Recommendations on treatment of patients with head injury were recently proposed by the National Institute for Clinical Excellence (NICE). We tested the clinical performance of NICE variables versus the proposal of the Neurotraumatology Committee of the World Federation of Neurosurgical Societies (NCWFNS). Over a 5-year period, the clinical data of 7,955 adolescent and adult patients with mild head injury were prospectively collected and patients were managed according to the NCWFNS proposal. Outcome measures were (a) any post-traumatic lesion; (b) need for neurosurgical intervention; (c) unfavorable outcome (death, permanent vegetative state, severe disability) after 6 months. The predictive value of NICE variables was tested by logistic regression analysis. Three hundred fifty-four patients (6.8%) had intracranial lesions on computed tomography (CT) scan; neurosurgical intervention was needed in 108 patients (1.3%), and an unfavorable outcome occurred in 54 patients (0.7%) at 6-month follow-up. NICE variables were less sensitive than NCWFNS (93.5%; 95% confidence interval 91.0-95.2; vs. 97.8%; 96.1-98.7; p < 0.001), but far more specific (70.0%, 69.0-71.0, vs. 45.9%, 44.8-47.0; p < 0.001) for predicting intracranial lesions. NICE variables were also more specific (66.5%, 65.5-67.5, vs. 43.5%, 42.4-44.6; p < 0.001) in the prediction of neurosurgical intervention. 99.1% of unfavorable outcomes were predicted by both protocols. The CT order rate of NICE was much lower (34.1% vs. 57.1%; p < 0.001). In sum, the variables selected by NICE recommendations, when applied to a typical broad sample of emergency medicine, are a reliable, clinically sensible tool in predicting significant outcomes in patients with mild head injury and are resource saving.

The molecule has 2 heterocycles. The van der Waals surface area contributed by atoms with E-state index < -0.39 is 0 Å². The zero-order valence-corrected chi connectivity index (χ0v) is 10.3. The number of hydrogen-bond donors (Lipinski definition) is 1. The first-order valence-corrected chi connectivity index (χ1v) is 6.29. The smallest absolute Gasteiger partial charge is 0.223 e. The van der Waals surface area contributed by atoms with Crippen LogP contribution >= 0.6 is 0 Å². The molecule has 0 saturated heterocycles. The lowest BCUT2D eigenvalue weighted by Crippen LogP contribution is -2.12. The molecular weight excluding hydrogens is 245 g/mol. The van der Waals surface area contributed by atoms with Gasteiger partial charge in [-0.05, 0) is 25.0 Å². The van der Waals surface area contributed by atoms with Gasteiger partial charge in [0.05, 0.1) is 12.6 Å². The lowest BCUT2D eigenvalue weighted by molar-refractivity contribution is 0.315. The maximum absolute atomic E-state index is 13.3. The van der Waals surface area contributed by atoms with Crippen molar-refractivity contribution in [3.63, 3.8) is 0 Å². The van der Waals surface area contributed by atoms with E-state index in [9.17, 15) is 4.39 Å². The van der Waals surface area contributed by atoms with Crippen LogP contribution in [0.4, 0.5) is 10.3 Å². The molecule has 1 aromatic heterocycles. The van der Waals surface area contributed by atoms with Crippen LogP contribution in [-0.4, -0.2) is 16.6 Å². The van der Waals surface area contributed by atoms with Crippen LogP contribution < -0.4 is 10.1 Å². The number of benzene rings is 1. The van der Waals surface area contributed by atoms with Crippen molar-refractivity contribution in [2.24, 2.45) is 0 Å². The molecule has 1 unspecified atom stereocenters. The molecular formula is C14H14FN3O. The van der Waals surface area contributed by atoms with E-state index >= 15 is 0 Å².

Clinical performance of NICE recommendations versus NCWFNS proposal in patients with mild head injury.

Servadei F;
2005

Abstract

Recommendations on treatment of patients with head injury were recently proposed by the National Institute for Clinical Excellence (NICE). We tested the clinical performance of NICE variables versus the proposal of the Neurotraumatology Committee of the World Federation of Neurosurgical Societies (NCWFNS). Over a 5-year period, the clinical data of 7,955 adolescent and adult patients with mild head injury were prospectively collected and patients were managed according to the NCWFNS proposal. Outcome measures were (a) any post-traumatic lesion; (b) need for neurosurgical intervention; (c) unfavorable outcome (death, permanent vegetative state, severe disability) after 6 months. The predictive value of NICE variables was tested by logistic regression analysis. Three hundred fifty-four patients (6.8%) had intracranial lesions on computed tomography (CT) scan; neurosurgical intervention was needed in 108 patients (1.3%), and an unfavorable outcome occurred in 54 patients (0.7%) at 6-month follow-up. NICE variables were less sensitive than NCWFNS (93.5%; 95% confidence interval 91.0-95.2; vs. 97.8%; 96.1-98.7; p < 0.001), but far more specific (70.0%, 69.0-71.0, vs. 45.9%, 44.8-47.0; p < 0.001) for predicting intracranial lesions. NICE variables were also more specific (66.5%, 65.5-67.5, vs. 43.5%, 42.4-44.6; p < 0.001) in the prediction of neurosurgical intervention. 99.1% of unfavorable outcomes were predicted by both protocols. The CT order rate of NICE was much lower (34.1% vs. 57.1%; p < 0.001). In sum, the variables selected by NICE recommendations, when applied to a typical broad sample of emergency medicine, are a reliable, clinically sensible tool in predicting significant outcomes in patients with mild head injury and are resource saving.
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Utilizza questo identificativo per citare o creare un link a questo documento: http://hdl.handle.net/11699/701
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